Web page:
Ok, I need to throw a little science in today, although, I find beauty and wonder here as well. I needed to find a picture and noticed the moon when I was outside this afternoon. I could shoot the moon, but I could do that any time. It was daylight and I actually had time to image the sun.
Yes, this is really the sun, as seen in white light. We are used to seeing those amazing orangish pictures of the sun, showing solar flares and prominences. We'll I'd love to image like that too, but an H-Alpha scope is not in my budget. So, I used my regular telescope, and made a homemade, white light filter with solar film I ordered from a physics supplier in Illinois. Standard warnings here, never look at the sun, especially not with any type of magnification like binoculars or a scope. That being said, this film allows 1/10,000 of the light go through the filter, making it safe to look or photograph through it.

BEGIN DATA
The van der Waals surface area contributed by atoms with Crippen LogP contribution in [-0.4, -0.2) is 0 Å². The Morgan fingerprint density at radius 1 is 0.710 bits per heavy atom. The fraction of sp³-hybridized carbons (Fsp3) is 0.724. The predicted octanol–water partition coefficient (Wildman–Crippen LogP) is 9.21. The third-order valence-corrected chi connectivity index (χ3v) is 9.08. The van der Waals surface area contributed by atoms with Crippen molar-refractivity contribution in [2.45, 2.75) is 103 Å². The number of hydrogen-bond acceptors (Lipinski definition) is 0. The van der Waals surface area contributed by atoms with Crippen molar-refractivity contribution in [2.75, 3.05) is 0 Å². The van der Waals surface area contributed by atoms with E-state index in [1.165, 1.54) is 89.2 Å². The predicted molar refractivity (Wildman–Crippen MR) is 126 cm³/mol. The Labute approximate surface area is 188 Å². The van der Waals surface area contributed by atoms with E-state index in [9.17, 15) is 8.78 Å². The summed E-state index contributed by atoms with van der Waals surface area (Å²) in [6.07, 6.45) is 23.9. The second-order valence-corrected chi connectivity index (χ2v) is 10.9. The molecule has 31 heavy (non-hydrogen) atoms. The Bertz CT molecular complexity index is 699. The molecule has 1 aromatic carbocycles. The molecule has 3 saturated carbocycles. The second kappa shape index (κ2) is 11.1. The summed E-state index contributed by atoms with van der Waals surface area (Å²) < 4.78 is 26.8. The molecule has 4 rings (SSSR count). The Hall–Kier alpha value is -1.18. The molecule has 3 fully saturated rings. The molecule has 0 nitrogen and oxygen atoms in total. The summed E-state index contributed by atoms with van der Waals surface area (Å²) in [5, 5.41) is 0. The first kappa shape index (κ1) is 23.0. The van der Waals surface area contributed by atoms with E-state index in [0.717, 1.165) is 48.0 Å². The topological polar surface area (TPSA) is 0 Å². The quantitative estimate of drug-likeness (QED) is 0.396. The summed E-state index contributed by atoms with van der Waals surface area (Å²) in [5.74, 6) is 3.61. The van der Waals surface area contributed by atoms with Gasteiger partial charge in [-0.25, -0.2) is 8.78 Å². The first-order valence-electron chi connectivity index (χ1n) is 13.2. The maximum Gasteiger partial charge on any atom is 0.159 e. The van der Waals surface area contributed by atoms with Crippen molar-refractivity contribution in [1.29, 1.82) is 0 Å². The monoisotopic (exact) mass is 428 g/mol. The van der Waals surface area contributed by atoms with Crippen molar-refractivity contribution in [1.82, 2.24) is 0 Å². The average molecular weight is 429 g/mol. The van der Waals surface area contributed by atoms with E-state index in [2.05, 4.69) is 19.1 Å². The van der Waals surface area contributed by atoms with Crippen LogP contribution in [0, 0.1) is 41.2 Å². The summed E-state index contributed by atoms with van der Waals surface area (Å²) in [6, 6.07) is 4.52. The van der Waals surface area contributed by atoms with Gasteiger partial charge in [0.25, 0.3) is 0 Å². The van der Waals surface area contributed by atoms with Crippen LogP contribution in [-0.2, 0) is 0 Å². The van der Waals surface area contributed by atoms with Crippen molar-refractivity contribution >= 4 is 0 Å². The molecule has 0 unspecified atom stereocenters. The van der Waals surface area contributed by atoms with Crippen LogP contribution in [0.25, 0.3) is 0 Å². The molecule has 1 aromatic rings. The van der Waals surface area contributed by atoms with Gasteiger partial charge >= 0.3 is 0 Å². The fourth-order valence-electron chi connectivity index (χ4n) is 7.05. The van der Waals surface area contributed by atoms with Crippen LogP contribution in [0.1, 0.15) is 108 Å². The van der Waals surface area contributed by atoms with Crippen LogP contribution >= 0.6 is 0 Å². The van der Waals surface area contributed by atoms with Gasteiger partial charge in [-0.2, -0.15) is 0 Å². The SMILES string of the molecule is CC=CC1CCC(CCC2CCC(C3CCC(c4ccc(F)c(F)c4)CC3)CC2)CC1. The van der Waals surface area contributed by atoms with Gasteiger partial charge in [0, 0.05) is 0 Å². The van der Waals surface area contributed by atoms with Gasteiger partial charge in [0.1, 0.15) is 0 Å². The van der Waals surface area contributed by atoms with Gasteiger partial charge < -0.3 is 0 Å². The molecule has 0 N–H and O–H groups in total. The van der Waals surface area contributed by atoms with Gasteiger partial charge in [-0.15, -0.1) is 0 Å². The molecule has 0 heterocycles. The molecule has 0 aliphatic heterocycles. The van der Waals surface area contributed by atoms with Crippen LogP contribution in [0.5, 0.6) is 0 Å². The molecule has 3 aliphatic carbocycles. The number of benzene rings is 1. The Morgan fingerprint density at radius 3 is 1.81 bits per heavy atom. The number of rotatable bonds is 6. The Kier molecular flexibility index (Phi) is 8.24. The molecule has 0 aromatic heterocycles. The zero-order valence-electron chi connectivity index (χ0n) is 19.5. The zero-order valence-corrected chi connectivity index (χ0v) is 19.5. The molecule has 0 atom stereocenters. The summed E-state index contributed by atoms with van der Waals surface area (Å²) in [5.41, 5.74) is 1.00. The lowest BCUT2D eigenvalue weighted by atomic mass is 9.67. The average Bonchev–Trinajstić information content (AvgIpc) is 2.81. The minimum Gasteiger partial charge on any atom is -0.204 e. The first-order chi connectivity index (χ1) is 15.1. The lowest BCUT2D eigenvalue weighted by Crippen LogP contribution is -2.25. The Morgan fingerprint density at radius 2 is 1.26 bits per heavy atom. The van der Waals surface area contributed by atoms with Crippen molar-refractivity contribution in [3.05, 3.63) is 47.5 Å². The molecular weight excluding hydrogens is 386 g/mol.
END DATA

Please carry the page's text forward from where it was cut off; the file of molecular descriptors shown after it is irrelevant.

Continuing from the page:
I remember when I first saw images of the sun, it amazed me to see such a defined edge to it. Somehow, it felt like there should have been giant rays of light coming out of it, like we used to color with our yellow Crayola crayons as little children. Well, that's not quite the reality of it. :-)
This solar cycle (about every 11 years) started off quite slow. But, it's certainly active enough now. The biggest sunspot on the lower side of the sun is sunspot 1158. The next biggest one visible is 1161, toward the upper left. And, you can barely see it to the upper right, but there are a couple tiny spots for 1157. I uploaded a full size picture, so please click on it and it will open up large in a new page, allowing you to see the spots much better.
If you are up during the night and live relatively far North, go outside in the dark and look North for possible auroras the next couple nights, compliments of sunspot 1158. Once in a while, we'll have auroras visible as far South as Iowa, but not often. Sorry, Texans, you're pretty much out of luck when it comes to auroras. :-) Enjoy!